On Friday, May 10, 1940, Germany invaded the Netherlands, Belgium and Luxemburg.  On that day, my father, Andre, who was in Brussels, tried to join his family, but the trains had stopped running.   He used his bicycle to make the three-hour trip to the Coast.  Before leaving, he went to the safe in the basement to pick up the diamonds that had been given to the family by my grandfather.  He did not know the combination by a stroke of luck, and that story was mentioned to us afterwards on numerous occasions, he guessed that it was the name of his brother Alex.   It was very fortunate because those diamonds turned out to be the only portable wealth available to the family for the next four years.  The next day, the family got on the road toward France in that big Buick.  In the car, were my father and his brother, their parents, the two mothers, and four kids, all under 6 years old?  Behind it was a trailer with whatever worldly goods they had been able to assemble.  Has anyone seen the movie NoWhere in Africa, the story of the Jewish family who immigrated to Kenya?  Well, we didn’t bring the good china and the refrigerator but only whatever was absolutely necessary for 10 people.


My first memory of the war took place that first night.  We started off for France with thousands of other Belgians who were escaping the German army.  There were no hotels, no restaurants, no Mc Donald’s, just whatever food my parents, that term includes my uncle and aunt, had brought with them.  Because the border between the two countries had been closed, we had to stop along the edges of a Belgium canal for the night.  I still remember the fear of the unknown; the noise of the airplanes, and the fact that I almost rolled down into the water.  I am sure I was also sensing the real fear my parents must have felt.   We were just innocent children but I still see a picture of that canal on that night.  We were able to enter France the next day.  It was a lucky break because we learned later that the border between the two countries had only been opened that one day.  Another lucky break was that my father, who was in the Belgian army reserve had planned to go back to Brussels in case he was called for duty.  He was told by the border police that they expected eminently for the country to capitulate and let him go through the border with his family.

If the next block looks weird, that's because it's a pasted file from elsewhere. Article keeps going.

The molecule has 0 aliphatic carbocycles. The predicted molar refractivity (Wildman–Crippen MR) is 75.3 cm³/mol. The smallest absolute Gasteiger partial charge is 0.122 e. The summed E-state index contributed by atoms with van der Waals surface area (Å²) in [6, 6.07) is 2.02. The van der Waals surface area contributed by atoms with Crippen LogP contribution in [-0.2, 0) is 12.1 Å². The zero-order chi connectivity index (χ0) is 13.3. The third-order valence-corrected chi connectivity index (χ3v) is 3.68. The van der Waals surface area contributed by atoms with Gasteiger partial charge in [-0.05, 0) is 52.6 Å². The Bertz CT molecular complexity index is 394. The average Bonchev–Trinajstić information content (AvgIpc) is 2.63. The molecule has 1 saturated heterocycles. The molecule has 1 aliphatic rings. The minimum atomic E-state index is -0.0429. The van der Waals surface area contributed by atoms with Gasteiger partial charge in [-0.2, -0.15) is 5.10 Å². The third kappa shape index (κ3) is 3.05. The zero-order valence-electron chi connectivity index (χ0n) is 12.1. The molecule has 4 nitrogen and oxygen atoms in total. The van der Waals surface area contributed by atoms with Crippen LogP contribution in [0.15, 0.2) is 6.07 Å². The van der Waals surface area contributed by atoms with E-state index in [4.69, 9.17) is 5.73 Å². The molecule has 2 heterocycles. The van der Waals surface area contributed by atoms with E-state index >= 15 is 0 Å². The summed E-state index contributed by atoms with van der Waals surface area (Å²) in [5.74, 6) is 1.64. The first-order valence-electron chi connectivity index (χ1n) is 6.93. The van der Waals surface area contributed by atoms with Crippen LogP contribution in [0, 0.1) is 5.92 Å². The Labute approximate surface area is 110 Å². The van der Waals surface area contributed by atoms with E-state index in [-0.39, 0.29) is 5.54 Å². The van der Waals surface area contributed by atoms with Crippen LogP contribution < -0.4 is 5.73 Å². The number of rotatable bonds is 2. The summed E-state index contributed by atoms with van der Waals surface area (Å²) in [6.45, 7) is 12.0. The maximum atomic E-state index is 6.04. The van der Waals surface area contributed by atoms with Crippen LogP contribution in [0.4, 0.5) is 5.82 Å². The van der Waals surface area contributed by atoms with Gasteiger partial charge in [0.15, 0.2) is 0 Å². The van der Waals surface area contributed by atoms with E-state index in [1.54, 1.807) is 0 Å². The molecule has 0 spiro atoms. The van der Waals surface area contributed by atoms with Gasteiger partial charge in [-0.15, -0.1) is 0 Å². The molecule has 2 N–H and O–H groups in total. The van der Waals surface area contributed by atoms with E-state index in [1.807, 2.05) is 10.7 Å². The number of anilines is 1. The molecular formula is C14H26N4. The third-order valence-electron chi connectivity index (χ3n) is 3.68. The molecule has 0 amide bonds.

We stopped south of Paris in a chateau owned by a friend of my aunt but decided to move on further south as my parents fell that Paris was too vulnerable and they were right.  The two brothers barely escaped a mandate that required all men to go and build trenches around Paris.  If they had been recruited for this effort, we may have perished, as the two women did not know how to drive, another reflection of the times. The Germans walked into Paris undefended a month later and France signed an armistice.  My parents weighted very carefully where we should take refuge and where we would have the best chance to survive.  They decided that we should to go to a remote area of France.  The Department (one of the 90 counties in France) called Lozere, nickname the “le pays de miseres”, the country of misery, became our destination.  It is mountainous area of France where the Huguenots took refuge after they were persecuted in the 17th century and had fought ferociously for their freedom.  To them this sounded like the best place to hide from the Nazis.


We ended up in a little town in the western part of the Lozere for the summer.  We started to grow a garden, and became quickly involved in the local community.  My father, being a chemist, was able to assist the village with some of their agriculture problems and even received a certificate of appreciation from the Mayor for having helped the community to turn their plums into prunes.  My mother became a celebrity in the area because of what happened during a terrible storm.  The bus that she and others were traveling on broke down on a bridge.  She was a very wise woman and she knew the dangers of rushing waters.  She urged everyone to leave the bus as quickly as possible.  Two minutes later, it was washed away but everyone one was safe.